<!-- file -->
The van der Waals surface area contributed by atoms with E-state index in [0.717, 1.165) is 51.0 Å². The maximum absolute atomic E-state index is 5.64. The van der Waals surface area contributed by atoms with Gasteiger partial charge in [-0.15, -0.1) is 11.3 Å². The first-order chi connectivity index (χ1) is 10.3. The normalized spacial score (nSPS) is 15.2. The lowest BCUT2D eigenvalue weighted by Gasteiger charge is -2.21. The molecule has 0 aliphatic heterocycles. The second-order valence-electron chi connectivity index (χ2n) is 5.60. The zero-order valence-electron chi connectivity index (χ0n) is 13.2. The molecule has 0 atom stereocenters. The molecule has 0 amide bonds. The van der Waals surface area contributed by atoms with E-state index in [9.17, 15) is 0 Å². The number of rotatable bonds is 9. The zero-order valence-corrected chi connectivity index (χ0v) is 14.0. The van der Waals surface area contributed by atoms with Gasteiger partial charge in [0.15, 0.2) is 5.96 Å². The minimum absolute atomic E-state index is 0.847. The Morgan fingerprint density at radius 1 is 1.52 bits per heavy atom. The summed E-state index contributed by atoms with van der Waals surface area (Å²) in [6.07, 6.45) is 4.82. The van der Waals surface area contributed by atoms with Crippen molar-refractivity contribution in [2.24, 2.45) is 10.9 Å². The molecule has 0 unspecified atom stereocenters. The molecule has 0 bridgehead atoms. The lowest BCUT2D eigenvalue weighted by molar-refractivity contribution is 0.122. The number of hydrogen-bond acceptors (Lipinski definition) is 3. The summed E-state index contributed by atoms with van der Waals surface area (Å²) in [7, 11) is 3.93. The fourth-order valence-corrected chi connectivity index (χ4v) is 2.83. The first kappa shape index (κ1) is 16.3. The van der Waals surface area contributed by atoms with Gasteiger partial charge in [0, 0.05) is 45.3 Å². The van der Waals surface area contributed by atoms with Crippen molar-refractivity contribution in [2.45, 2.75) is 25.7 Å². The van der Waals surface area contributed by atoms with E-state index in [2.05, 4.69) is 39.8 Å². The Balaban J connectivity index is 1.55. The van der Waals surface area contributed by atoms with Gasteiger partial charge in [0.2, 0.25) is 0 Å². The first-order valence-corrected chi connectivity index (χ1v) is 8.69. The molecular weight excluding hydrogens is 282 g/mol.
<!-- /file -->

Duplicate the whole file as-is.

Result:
The van der Waals surface area contributed by atoms with E-state index in [0.717, 1.165) is 51.0 Å². The maximum absolute atomic E-state index is 5.64. The van der Waals surface area contributed by atoms with Gasteiger partial charge in [-0.15, -0.1) is 11.3 Å². The first-order chi connectivity index (χ1) is 10.3. The normalized spacial score (nSPS) is 15.2. The lowest BCUT2D eigenvalue weighted by Gasteiger charge is -2.21. The molecule has 0 aliphatic heterocycles. The second-order valence-electron chi connectivity index (χ2n) is 5.60. The zero-order valence-electron chi connectivity index (χ0n) is 13.2. The molecule has 0 atom stereocenters. The molecule has 0 amide bonds. The van der Waals surface area contributed by atoms with E-state index in [9.17, 15) is 0 Å². The number of rotatable bonds is 9. The zero-order valence-corrected chi connectivity index (χ0v) is 14.0. The van der Waals surface area contributed by atoms with Gasteiger partial charge in [0.15, 0.2) is 5.96 Å². The minimum absolute atomic E-state index is 0.847. The Morgan fingerprint density at radius 1 is 1.52 bits per heavy atom. The summed E-state index contributed by atoms with van der Waals surface area (Å²) in [6.07, 6.45) is 4.82. The van der Waals surface area contributed by atoms with Crippen molar-refractivity contribution in [2.24, 2.45) is 10.9 Å². The molecule has 0 unspecified atom stereocenters. The molecule has 0 bridgehead atoms. The lowest BCUT2D eigenvalue weighted by molar-refractivity contribution is 0.122. The number of hydrogen-bond acceptors (Lipinski definition) is 3. The summed E-state index contributed by atoms with van der Waals surface area (Å²) in [7, 11) is 3.93. The fourth-order valence-corrected chi connectivity index (χ4v) is 2.83. The first kappa shape index (κ1) is 16.3. The van der Waals surface area contributed by atoms with Gasteiger partial charge in [0, 0.05) is 45.3 Å². The van der Waals surface area contributed by atoms with Crippen molar-refractivity contribution in [2.45, 2.75) is 25.7 Å². The van der Waals surface area contributed by atoms with E-state index in [2.05, 4.69) is 39.8 Å². The Balaban J connectivity index is 1.55. The van der Waals surface area contributed by atoms with Gasteiger partial charge in [0.2, 0.25) is 0 Å². The first-order valence-corrected chi connectivity index (χ1v) is 8.69. The molecular weight excluding hydrogens is 282 g/mol.